Is travelling only for tourists? Or does something different happen on study abroad? Spain/Morocco: Trans-National Connections and Arab Spring On the Spain & Morocco Global Seminar, students will travel overland from Granada in Moorish Spain, to Meknes in Morocco. Students will be following a trans-national journey across borders, which is also taken by the characters in Laila Lalami's story, Hope and Other Dangerous Pursuits. While in Granada, students will live in homestays near the Alhambra and will visit this Islamic palace and explore the city of Granada--from flamenco to tapas!
But, during this time, we read the story of illegal immigrants from Morocco, who are living in Spain. So, we view the country from more than one angle, and we study the history of the Golden Age of Islam in Spain.There will be several historical tours, and, of course, the camel ride. Other sites visited: Mausoleum of Moulay Ismail, Madersa (18th century Quranic school), a synagogue in Meknes, Fes market, artisian factories, and the ancient Roman ruins in Volubilis. (See info site)
Here is one student's experience:
"I originally decided to go on the Morocco/Spain Study Abroad Program because people told me I would regret it if I never studied abroad during college. I chose Morocco/Spain specifically because I was fascinated and excited by the chance to hone my travel writing skills. Looking back almost a year later, I’m so incredibly happy I had the opportunity to go, but it means so much more to me than just a chance to practice my writing skills and travel the world. In traveling to Spain and Morocco, my whole world was cracked wide open. Not only did I get to experience the beauty of two ridiculously gorgeous countries, I also got to learn about transnationalism, the importance of shared history, and the real effects of hundreds of years of oppression.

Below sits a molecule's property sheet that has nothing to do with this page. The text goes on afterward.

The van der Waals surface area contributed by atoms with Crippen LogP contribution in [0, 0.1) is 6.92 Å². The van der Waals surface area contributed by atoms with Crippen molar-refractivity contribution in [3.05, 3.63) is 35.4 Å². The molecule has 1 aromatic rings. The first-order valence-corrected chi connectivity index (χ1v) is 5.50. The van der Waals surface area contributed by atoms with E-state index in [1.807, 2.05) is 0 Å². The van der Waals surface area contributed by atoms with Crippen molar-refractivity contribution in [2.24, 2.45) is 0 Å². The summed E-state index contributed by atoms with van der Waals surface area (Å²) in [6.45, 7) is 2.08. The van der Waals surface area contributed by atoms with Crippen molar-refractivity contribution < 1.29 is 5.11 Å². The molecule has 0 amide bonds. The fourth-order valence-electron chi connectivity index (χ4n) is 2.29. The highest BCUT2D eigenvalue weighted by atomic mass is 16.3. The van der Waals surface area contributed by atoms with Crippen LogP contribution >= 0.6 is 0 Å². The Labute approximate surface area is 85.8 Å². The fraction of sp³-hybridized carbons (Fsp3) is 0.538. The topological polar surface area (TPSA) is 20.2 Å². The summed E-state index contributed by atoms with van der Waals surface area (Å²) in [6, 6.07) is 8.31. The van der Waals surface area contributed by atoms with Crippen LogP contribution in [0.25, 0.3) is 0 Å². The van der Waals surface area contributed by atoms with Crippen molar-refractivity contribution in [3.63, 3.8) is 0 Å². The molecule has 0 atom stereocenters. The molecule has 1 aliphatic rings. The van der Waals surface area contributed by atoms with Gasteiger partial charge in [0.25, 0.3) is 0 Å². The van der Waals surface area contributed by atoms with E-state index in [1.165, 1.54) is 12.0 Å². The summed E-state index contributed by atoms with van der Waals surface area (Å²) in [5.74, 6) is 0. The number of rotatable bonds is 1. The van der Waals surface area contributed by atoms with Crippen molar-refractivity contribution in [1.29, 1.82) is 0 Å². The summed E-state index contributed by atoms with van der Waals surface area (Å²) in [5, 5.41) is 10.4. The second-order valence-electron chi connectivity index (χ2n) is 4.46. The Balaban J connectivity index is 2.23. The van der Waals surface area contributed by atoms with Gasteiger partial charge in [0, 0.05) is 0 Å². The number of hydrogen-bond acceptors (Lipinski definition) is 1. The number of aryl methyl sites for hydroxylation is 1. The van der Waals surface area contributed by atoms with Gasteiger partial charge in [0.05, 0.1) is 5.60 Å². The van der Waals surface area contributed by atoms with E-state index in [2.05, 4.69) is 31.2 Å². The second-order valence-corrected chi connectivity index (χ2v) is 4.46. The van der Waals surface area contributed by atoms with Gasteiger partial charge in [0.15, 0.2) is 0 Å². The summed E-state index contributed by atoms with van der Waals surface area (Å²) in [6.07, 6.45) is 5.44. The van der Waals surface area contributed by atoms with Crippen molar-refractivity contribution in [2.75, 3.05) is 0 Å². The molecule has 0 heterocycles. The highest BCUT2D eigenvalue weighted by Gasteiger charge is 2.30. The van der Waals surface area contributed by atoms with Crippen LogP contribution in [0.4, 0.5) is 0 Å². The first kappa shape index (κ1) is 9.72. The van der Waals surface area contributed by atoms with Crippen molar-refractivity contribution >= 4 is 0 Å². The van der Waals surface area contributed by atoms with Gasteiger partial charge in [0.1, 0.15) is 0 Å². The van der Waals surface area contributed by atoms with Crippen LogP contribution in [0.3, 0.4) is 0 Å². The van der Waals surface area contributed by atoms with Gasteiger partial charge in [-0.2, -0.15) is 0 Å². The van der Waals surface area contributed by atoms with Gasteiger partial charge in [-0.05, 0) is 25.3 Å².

I saw churches that used to be synagogues built by Muslim architects, speaking to the coexistence of religious groups and a shared history. I also saw Bavarian ham hanging in shops, a tradition used by Spanish Catholics to keep Muslims and Jews out, speaking to the hatred and oppression experienced by minorities under the Catholic rule of Isabella. I saw the magnificent architecture of the Alhambra, a patchwork collection of Moorish and Gothic architecture, a reminder that Spain and Morocco are perpetually bound to one another."
"I talked to Muslim students horrified by the events of 9/11, who were interested in having conversations about everything from pop culture to college to what Americans thought of Muslims. Not only that, these students and their families welcomed us into their homes and fed us. They led us through winding streets and bustling markets, showing us the beautiful reality of a place people have often deemed dangerous. It was there, with these beautiful people, that I learned the true meaning of hospitality."
For more information,
please visit the Spain/Morocco Study Abroad Information page,
and to see what students have experienced visit the Spain/Morocco Blog.